Malaysia's Accession To The Madrid Protocol - 27 December 2019.
Legal News & Analysis - Asia Pacific - Malaysia - Intellectual Property
14 March, 2020
On 27 September 2019, the Government of Malaysia deposited its instrument of accession to the Madrid Protocol with the World Intellectual Property Organization ("WIPO")’s Director General, making Malaysia the 106th member of the Madrid System, which now covers 122 countries. The Protocol had entered into force for Malaysia on 27 December 2019.
The accession will change the previous single class filing system to the multi-class system, allowing trade mark proprietors to file for registration of their trade marks in multiple classes of goods and services in a single application.
What Is the Madrid Protocol?
The Madrid Protocol refers to the Protocol in relation to the Madrid Agreement concerning the International Registration of Marks as administered by WIPO.
The Madrid System allows brand owners to apply for trade mark protection in up to 122 territories by filing a single international application with the national or regional IP office of a Madrid System member.
With the Madrid System, the process of multinational trade mark registration is streamlined through a single application and management process.
The Madrid Protocol therefore offers an alternative to filing separate applications directly with individual countries where trade mark owners intend to seek registration.
Prior to 27 December 2019, trade mark owners in Singapore who want to protect their trade marks in Malaysia would have to do so by filing national applications for their trade marks with the Malaysia Intellectual Property Office ("MyIPO").
With Malaysia’s accession, eligible applicants will be able to designate Malaysia as one of the designated countries in the international application. The Madrid Union currently has 106 members, covering 122 countries.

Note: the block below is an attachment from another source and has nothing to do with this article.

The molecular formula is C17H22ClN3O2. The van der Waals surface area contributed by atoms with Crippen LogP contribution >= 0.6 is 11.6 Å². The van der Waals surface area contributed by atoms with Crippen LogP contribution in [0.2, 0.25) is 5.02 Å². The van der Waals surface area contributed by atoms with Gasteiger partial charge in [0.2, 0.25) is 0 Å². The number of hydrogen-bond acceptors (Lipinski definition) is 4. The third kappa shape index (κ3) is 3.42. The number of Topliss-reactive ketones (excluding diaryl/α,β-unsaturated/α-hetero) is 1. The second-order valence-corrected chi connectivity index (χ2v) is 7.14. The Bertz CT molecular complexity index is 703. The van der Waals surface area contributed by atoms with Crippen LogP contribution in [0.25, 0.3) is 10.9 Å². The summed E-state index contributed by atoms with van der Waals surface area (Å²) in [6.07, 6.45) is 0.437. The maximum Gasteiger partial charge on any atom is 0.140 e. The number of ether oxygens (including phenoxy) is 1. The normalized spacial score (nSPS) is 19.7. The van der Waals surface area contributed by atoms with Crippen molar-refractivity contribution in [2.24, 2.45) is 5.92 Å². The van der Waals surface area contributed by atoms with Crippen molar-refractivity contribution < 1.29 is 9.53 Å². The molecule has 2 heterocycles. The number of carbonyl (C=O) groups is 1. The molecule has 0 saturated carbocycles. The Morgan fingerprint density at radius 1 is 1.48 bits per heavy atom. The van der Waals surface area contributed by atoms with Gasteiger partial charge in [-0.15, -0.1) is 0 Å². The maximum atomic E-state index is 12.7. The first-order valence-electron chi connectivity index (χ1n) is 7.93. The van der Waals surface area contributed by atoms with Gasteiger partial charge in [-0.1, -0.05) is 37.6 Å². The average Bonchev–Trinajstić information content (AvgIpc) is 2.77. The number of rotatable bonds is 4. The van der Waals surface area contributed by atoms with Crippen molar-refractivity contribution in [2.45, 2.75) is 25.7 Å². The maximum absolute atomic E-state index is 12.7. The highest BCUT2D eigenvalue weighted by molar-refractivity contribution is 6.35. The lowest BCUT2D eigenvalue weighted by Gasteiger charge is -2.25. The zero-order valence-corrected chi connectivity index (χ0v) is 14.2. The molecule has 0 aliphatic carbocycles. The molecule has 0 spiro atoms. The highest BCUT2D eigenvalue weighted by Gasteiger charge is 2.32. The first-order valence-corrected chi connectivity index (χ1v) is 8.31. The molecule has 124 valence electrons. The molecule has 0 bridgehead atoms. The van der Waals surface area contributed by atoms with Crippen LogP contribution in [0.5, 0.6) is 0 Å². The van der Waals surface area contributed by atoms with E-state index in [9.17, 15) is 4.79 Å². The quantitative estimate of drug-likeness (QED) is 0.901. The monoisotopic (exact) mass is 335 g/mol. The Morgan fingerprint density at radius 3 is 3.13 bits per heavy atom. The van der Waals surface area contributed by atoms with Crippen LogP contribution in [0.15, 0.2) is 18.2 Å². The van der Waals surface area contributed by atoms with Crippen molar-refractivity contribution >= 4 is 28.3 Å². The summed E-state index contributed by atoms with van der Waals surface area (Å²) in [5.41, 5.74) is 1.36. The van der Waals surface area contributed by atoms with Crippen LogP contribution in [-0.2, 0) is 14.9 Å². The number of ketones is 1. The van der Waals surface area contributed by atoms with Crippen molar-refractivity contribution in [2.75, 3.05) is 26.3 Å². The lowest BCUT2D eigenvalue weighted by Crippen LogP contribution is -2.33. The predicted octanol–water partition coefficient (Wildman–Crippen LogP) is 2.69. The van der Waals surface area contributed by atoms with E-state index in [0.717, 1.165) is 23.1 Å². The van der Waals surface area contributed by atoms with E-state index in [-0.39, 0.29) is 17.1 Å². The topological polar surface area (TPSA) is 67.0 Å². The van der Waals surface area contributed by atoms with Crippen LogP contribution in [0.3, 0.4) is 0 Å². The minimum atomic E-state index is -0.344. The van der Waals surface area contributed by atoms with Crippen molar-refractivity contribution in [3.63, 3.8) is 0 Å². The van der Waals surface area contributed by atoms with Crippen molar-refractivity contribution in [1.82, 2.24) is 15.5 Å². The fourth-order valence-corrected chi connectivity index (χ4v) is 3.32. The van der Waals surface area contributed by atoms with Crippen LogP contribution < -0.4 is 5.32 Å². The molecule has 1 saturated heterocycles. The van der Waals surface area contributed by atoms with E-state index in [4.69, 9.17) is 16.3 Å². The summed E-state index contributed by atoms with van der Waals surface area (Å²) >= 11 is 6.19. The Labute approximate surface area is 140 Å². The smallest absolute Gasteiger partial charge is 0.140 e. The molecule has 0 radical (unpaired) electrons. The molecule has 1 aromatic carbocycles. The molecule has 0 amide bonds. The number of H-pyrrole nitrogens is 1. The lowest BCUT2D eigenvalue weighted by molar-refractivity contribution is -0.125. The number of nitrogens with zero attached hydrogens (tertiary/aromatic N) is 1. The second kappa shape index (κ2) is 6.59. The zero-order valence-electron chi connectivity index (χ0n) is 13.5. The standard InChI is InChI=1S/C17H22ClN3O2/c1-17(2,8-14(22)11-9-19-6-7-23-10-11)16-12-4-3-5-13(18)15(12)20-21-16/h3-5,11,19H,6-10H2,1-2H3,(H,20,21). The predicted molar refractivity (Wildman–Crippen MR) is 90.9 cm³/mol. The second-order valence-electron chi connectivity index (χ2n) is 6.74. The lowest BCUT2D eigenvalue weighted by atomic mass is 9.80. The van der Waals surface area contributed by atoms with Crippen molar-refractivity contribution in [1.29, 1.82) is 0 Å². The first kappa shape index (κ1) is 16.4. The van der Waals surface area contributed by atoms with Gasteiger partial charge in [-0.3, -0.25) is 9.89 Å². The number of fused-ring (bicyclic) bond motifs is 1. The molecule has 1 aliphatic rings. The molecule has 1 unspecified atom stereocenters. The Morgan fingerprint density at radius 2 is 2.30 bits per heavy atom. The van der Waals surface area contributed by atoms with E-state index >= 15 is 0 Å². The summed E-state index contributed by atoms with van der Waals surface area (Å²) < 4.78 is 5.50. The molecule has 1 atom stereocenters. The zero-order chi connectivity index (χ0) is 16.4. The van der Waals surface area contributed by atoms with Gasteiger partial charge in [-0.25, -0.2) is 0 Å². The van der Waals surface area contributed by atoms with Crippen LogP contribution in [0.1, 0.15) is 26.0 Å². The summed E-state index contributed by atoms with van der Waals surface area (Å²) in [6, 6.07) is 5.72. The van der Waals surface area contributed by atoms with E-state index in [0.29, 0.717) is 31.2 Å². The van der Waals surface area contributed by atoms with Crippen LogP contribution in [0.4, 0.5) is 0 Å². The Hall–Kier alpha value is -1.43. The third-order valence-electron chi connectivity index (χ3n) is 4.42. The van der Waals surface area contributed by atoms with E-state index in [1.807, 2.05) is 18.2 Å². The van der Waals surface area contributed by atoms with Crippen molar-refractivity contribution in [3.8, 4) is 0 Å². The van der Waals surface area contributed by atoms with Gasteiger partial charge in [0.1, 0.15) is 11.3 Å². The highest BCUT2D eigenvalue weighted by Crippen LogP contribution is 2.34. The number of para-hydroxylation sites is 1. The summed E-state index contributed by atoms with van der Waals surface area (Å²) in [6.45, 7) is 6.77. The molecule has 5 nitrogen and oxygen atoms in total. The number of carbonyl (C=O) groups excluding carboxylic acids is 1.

The Madrid Protocol offers a convenient and cost-effective solution for trade mark owners to expand brand protection into new markets. Trade marks can be registered and managed locally for the protection in multiple territories under the Madrid System. This will likely save time and cost of the trade mark owners in managing their global portfolio.
Furthermore, there is a definite examination period of either 12 or 18 months for IP offices to raise an objection to the trade mark application. In the absence of any such objection, the application will gain automatic protection.
However, the Madrid Protocol is not without its shortfalls. One disadvantage is the "central attack" where the rejection of a trade mark application in the home country within 5 years of the application date will result in the rejection of all applications in other territories that are based on that application.
Another limitation of the Madrid Protocol is the inability to transfer trade mark ownership to an owner who is not a resident in a member country without first withdrawing the trade marks from the Madrid System.
For further information, please contact:
Andy Leck, Principal, Baker & McKenzie.Wong & Leow